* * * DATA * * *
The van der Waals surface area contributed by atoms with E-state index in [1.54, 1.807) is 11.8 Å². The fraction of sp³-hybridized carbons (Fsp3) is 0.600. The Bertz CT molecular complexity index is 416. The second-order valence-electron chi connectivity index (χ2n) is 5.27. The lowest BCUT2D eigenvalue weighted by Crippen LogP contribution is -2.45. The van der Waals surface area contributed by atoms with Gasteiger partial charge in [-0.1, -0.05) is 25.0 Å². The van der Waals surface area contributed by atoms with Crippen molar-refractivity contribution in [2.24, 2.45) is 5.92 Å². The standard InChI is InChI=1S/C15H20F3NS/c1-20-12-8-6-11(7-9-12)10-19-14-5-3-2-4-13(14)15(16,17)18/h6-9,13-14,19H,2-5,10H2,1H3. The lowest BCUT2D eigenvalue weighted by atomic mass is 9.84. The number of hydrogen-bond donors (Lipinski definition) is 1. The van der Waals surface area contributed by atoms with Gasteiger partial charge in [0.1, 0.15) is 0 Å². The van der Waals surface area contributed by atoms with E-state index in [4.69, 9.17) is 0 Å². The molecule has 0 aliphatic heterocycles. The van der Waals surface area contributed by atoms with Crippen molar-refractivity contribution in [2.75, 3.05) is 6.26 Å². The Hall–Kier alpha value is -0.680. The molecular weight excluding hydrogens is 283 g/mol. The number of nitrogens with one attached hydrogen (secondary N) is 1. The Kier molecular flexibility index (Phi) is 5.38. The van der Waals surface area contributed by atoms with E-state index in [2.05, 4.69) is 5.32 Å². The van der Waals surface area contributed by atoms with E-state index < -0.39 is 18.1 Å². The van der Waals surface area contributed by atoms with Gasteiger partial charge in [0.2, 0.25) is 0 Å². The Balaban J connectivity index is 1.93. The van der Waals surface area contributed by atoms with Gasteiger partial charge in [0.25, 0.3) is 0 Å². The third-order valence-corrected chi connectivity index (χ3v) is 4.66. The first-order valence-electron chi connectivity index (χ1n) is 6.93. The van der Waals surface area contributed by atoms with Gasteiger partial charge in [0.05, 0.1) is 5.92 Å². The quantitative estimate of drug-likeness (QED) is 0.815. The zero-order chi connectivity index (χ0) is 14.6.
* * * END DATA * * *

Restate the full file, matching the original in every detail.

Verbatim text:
The van der Waals surface area contributed by atoms with E-state index in [1.54, 1.807) is 11.8 Å². The fraction of sp³-hybridized carbons (Fsp3) is 0.600. The Bertz CT molecular complexity index is 416. The second-order valence-electron chi connectivity index (χ2n) is 5.27. The lowest BCUT2D eigenvalue weighted by Crippen LogP contribution is -2.45. The van der Waals surface area contributed by atoms with Gasteiger partial charge in [-0.1, -0.05) is 25.0 Å². The van der Waals surface area contributed by atoms with Crippen molar-refractivity contribution in [2.24, 2.45) is 5.92 Å². The standard InChI is InChI=1S/C15H20F3NS/c1-20-12-8-6-11(7-9-12)10-19-14-5-3-2-4-13(14)15(16,17)18/h6-9,13-14,19H,2-5,10H2,1H3. The lowest BCUT2D eigenvalue weighted by atomic mass is 9.84. The number of hydrogen-bond donors (Lipinski definition) is 1. The van der Waals surface area contributed by atoms with Gasteiger partial charge in [0.1, 0.15) is 0 Å². The van der Waals surface area contributed by atoms with E-state index in [4.69, 9.17) is 0 Å². The molecule has 0 aliphatic heterocycles. The van der Waals surface area contributed by atoms with Crippen molar-refractivity contribution in [2.75, 3.05) is 6.26 Å². The Hall–Kier alpha value is -0.680. The molecular weight excluding hydrogens is 283 g/mol. The number of nitrogens with one attached hydrogen (secondary N) is 1. The Kier molecular flexibility index (Phi) is 5.38. The van der Waals surface area contributed by atoms with E-state index in [2.05, 4.69) is 5.32 Å². The van der Waals surface area contributed by atoms with E-state index < -0.39 is 18.1 Å². The van der Waals surface area contributed by atoms with Gasteiger partial charge in [0.2, 0.25) is 0 Å². The Balaban J connectivity index is 1.93. The van der Waals surface area contributed by atoms with Gasteiger partial charge in [0.25, 0.3) is 0 Å². The third-order valence-corrected chi connectivity index (χ3v) is 4.66. The first-order valence-electron chi connectivity index (χ1n) is 6.93. The van der Waals surface area contributed by atoms with Gasteiger partial charge in [0.05, 0.1) is 5.92 Å². The quantitative estimate of drug-likeness (QED) is 0.815. The zero-order chi connectivity index (χ0) is 14.6.